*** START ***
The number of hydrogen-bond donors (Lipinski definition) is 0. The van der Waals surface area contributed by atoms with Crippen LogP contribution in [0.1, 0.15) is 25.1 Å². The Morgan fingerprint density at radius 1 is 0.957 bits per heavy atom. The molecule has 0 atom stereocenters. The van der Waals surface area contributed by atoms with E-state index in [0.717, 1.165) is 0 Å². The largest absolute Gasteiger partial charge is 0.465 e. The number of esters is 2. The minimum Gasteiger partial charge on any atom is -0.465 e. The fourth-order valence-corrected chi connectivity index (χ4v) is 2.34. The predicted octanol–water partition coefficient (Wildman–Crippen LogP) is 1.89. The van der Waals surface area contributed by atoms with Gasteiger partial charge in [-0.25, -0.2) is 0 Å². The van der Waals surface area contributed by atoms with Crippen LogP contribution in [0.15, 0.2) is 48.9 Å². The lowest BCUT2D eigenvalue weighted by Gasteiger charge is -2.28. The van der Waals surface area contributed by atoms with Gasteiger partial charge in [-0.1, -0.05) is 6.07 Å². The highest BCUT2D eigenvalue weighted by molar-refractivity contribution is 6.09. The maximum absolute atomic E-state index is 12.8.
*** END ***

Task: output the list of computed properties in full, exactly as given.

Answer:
The number of hydrogen-bond donors (Lipinski definition) is 0. The van der Waals surface area contributed by atoms with Crippen LogP contribution in [0.1, 0.15) is 25.1 Å². The Morgan fingerprint density at radius 1 is 0.957 bits per heavy atom. The molecule has 0 atom stereocenters. The van der Waals surface area contributed by atoms with E-state index in [0.717, 1.165) is 0 Å². The largest absolute Gasteiger partial charge is 0.465 e. The number of esters is 2. The minimum Gasteiger partial charge on any atom is -0.465 e. The fourth-order valence-corrected chi connectivity index (χ4v) is 2.34. The predicted octanol–water partition coefficient (Wildman–Crippen LogP) is 1.89. The van der Waals surface area contributed by atoms with Gasteiger partial charge in [-0.25, -0.2) is 0 Å². The van der Waals surface area contributed by atoms with Crippen LogP contribution in [0.15, 0.2) is 48.9 Å². The lowest BCUT2D eigenvalue weighted by Gasteiger charge is -2.28. The van der Waals surface area contributed by atoms with Gasteiger partial charge in [-0.1, -0.05) is 6.07 Å². The highest BCUT2D eigenvalue weighted by molar-refractivity contribution is 6.09. The maximum absolute atomic E-state index is 12.8.